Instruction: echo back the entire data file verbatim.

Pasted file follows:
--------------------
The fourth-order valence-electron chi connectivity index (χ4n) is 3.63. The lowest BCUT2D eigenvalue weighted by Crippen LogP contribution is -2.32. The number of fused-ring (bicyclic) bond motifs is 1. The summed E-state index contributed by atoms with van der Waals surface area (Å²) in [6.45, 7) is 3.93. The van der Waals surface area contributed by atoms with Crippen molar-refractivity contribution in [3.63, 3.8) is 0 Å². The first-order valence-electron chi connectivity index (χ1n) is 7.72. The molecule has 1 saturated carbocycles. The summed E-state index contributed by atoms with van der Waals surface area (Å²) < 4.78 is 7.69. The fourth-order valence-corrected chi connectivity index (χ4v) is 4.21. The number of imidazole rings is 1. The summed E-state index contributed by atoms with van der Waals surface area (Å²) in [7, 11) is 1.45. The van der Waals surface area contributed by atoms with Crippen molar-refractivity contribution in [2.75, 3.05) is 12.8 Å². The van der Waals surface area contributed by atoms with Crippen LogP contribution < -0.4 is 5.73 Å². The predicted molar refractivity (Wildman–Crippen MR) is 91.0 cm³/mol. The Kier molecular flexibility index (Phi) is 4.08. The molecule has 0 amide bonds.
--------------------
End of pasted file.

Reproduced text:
The fourth-order valence-electron chi connectivity index (χ4n) is 3.63. The lowest BCUT2D eigenvalue weighted by Crippen LogP contribution is -2.32. The number of fused-ring (bicyclic) bond motifs is 1. The summed E-state index contributed by atoms with van der Waals surface area (Å²) in [6.45, 7) is 3.93. The van der Waals surface area contributed by atoms with Crippen molar-refractivity contribution in [3.63, 3.8) is 0 Å². The first-order valence-electron chi connectivity index (χ1n) is 7.72. The molecule has 1 saturated carbocycles. The summed E-state index contributed by atoms with van der Waals surface area (Å²) < 4.78 is 7.69. The fourth-order valence-corrected chi connectivity index (χ4v) is 4.21. The number of imidazole rings is 1. The summed E-state index contributed by atoms with van der Waals surface area (Å²) in [7, 11) is 1.45. The van der Waals surface area contributed by atoms with Crippen molar-refractivity contribution in [2.75, 3.05) is 12.8 Å². The van der Waals surface area contributed by atoms with Crippen LogP contribution < -0.4 is 5.73 Å². The predicted molar refractivity (Wildman–Crippen MR) is 91.0 cm³/mol. The Kier molecular flexibility index (Phi) is 4.08. The molecule has 0 amide bonds.